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The combination of durvalumab and tremelimumab demonstrated positive progression-free survival and overall survival rates with expected toxicity data in patients with advanced or metastatic soft tissue and bone sarcomas.
The combination of durvalumab (Imfinzi) and tremelimumab demonstrated positive progression-free survival (PFS) and overall survival (OS) rates with expected toxicity data in patients with advanced or metastatic soft tissue and bone sarcomas, according to findings from a phase 2 trial (NCT02815995) that were published in Lancet Oncology.
At a median follow-up of 37.2 months (interquartile range, 1.8-10.1), the 12-week PFS rate with the combination was 49% (95% CI, 36%-61%), with greater activity in certain histological sarcoma subtypes. The median PFS for the entire population was 2.8 months (95% CI, 1.8-6.4), the 12-month PFS rate was 28% (95% CI, 17%-40%), and the 24-month PFS rate was 15% (95% CI, 7%-26%).
“The combination of durvalumab and tremelimumab is an active treatment regimen for advanced or metastatic sarcoma and merits evaluation in specific subsets in future trials,” lead study author Neeta Somaiah, MD, associate professor of Sarcoma Medical Oncology at The University of Texas MD Anderson Cancer Center, and colleagues, wrote.
Combinations of PD-1 and CTLA-4 inhibitors have previously improved efficacy in several cancer types. This single-center trial conducted at The University of Texas MD Anderson Cancer Center evaluated the efficacy, safety, and changes in the tumor microenvironment for durvalumab, a human IgG1 kappa monoclonal antibody that inhibits human PD-L1, plus tremelimumab, a human IgG2 monoclonal antibody that inhibits human CTLA-4, to collect correlative data on response and resistance to immune checkpoint inhibitors in multiple sarcoma subtypes.
The trial enrolled patients aged 18 years or older with histologically confirmed recurrent, advanced, or metastatic sarcoma and an ECOG performance status of 0 or 1 who had disease progression after at least 1 prior line of systemic therapy, if a standard therapy existed for their disease subtype. Patients needed to have measurable disease by RECIST v1.1 criteria, adequate organ function, and be willing to receive biopsies at baseline and during treatment for correlative studies if deemed safe by an experienced interventional radiologist.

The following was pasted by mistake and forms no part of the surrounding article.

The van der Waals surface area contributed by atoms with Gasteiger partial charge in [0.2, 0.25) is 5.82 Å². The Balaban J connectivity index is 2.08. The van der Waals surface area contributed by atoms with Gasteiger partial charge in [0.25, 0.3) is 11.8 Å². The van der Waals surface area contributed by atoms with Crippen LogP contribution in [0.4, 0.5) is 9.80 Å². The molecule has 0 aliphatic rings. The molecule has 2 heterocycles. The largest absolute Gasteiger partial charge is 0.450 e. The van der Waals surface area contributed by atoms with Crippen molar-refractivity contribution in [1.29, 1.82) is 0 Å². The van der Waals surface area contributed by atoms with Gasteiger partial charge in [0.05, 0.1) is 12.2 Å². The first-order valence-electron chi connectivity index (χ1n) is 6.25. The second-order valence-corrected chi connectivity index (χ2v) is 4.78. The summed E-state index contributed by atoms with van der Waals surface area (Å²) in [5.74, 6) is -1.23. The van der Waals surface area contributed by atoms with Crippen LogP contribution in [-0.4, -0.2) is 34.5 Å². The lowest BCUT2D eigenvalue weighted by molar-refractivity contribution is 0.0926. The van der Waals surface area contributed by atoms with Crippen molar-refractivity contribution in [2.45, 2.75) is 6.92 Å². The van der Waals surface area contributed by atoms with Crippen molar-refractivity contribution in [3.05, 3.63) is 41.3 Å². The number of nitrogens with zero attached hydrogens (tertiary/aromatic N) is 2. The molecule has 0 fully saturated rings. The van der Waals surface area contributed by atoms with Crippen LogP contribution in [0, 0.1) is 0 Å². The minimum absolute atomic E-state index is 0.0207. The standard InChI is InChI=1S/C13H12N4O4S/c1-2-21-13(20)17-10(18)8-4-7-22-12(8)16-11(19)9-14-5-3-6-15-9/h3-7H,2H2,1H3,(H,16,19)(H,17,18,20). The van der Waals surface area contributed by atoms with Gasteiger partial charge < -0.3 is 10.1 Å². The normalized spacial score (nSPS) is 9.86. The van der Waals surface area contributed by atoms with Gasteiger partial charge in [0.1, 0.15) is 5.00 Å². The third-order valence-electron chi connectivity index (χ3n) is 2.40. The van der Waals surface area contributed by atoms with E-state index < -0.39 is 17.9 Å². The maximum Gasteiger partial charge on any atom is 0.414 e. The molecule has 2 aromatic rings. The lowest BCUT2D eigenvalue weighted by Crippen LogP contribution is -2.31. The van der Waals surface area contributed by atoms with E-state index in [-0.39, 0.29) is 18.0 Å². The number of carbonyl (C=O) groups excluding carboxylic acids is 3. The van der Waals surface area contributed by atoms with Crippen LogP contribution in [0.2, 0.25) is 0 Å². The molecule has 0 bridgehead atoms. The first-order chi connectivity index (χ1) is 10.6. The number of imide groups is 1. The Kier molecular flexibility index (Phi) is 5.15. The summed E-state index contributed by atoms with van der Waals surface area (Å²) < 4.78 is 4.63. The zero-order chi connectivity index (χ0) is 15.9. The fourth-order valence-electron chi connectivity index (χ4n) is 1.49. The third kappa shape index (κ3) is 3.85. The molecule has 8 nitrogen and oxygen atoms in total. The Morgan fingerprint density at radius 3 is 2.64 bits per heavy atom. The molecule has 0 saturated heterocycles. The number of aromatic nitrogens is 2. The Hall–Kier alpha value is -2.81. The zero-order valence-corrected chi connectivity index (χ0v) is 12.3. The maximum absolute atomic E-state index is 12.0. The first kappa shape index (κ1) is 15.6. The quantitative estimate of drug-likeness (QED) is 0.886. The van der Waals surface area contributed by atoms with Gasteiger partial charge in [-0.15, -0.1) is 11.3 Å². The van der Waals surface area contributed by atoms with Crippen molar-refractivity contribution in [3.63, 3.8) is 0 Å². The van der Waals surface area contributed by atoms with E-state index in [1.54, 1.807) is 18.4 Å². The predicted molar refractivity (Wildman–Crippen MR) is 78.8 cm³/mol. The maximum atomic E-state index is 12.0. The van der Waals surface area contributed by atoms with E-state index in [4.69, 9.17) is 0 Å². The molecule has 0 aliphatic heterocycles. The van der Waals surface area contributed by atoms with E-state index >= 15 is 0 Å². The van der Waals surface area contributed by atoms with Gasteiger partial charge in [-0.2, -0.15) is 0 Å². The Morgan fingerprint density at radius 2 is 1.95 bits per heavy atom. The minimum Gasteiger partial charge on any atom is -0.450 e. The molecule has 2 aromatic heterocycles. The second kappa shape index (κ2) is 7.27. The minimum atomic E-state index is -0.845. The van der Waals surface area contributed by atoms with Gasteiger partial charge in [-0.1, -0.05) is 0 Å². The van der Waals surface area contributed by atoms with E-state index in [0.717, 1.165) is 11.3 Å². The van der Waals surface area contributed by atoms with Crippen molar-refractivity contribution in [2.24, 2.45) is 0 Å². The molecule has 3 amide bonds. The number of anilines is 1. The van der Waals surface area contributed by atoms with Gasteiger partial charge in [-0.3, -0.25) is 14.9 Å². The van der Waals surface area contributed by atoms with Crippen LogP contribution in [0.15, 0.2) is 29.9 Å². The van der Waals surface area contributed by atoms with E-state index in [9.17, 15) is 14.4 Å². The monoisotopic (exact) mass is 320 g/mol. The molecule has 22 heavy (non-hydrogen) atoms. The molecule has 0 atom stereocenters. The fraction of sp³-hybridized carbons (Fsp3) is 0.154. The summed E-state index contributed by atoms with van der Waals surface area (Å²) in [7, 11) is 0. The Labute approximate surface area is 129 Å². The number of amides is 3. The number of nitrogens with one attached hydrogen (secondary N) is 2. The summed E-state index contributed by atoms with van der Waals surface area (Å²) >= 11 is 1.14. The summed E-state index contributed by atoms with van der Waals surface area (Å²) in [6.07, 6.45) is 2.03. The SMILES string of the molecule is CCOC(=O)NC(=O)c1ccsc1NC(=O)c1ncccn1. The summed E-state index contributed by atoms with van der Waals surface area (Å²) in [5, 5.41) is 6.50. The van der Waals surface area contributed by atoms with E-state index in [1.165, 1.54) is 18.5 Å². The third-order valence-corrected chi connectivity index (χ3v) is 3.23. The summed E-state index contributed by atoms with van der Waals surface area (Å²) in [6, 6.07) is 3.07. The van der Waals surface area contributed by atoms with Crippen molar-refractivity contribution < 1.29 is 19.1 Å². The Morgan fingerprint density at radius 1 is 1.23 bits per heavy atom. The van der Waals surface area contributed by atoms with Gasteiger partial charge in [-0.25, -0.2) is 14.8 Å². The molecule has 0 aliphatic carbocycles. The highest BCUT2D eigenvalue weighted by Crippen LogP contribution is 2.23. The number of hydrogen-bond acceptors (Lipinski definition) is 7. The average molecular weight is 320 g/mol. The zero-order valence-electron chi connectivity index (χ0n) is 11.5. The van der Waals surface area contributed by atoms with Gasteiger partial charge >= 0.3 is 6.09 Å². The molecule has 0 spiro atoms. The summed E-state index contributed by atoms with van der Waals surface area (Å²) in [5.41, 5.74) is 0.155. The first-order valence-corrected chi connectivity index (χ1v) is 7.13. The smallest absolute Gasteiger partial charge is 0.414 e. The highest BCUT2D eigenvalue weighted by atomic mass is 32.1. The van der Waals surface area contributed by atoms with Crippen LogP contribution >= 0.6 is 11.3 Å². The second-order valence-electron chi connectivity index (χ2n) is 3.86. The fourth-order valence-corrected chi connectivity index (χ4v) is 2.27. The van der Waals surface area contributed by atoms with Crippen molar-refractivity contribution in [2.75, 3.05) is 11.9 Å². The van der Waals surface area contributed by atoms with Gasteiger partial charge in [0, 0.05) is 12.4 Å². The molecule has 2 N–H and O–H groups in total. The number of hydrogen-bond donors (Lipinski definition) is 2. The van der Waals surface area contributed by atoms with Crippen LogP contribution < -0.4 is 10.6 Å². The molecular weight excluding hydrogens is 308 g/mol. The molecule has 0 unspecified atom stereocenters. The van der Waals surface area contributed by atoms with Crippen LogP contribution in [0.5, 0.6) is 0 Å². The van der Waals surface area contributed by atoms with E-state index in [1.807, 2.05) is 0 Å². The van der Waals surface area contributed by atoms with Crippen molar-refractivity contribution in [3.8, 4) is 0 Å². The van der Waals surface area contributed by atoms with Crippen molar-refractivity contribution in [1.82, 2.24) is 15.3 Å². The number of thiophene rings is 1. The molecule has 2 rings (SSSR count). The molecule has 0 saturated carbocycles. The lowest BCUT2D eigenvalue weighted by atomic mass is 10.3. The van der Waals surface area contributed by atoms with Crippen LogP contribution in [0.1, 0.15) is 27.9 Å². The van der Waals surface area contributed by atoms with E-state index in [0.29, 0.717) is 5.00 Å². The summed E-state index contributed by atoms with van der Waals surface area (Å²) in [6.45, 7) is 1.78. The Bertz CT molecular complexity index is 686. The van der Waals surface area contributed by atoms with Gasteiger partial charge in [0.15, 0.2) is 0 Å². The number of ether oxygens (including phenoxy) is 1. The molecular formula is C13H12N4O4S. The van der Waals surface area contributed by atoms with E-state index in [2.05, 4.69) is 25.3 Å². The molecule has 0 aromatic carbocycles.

Patients were excluded if they had received previous treatment with immune checkpoint inhibitors, if they had active autoimmune diseases within the past 2 years, if they had untreated central nervous system metastases, or if they had received treatment with systemic immunosuppressive medications within 14 days before the initiation of the study treatment. Additionally, treatment with any radiotherapy or systemic therapy was not allowed within 28 days before the initiation of treatment, and palliative radiotherapy needed to be completed at least 2 weeks before initiating treatment.
Sixty-two patients enrolled in the trial from August 17, 2016, to April 9, 2018. Fifty-seven (92%) patients received at least 1 dose of treatment and make up the intention-to-treat (ITT) population.
Eligible patients were segregated based on disease subtype: adipocytic tumors (including well-differentiated, dedifferentiated, myxoid, and pleomorphic liposarcomas); vascular tumors (including leiomyosarcomas and angiosarcomas); undifferentiated pleomorphic sarcomas; synovial sarcomas; osteosarcomas; and other sarcoma histologies. On February 27, 2017, alveolar soft-part sarcoma and chordomas were added to the trial as separate cohorts.
Patients received intravenous (IV) tremelimumab at 75 mg followed by IV durvalumab at 1500 mg approximately 1 hour later on day 1 of every 4-week cycle for 4 cycles. Thereafter, patients received durvalumab monotherapy every 4 weeks for a maximum of 8 additional cycles, until disease progression or unacceptable toxicity. Patients with disease progression were permitted to continue treatment at the discretion of the treating physician. Patients who received all 12 cycles of treatment entered surveillance and were allowed to consider retreatment at the same dose and regimen as the initial treatment plan if they progressed within 12 months of stopping therapy.
All patients received physical examinations during the screening phase and prior to each treatment cycle. Baseline magnetic resonance imaging scans or computed tomography scans were required within 30 days before the start of treatment. Investigators conducted the first restaging assessment at 8 weeks and a confirmatory scan at 12 weeks. Scans were completed every 8 weeks thereafter. Toxicity assessments, including hematology and a comprehensive metabolic panel, were conducted every 2 weeks for the first 4 months, and then every 4 weeks before each cycle until the end of treatment.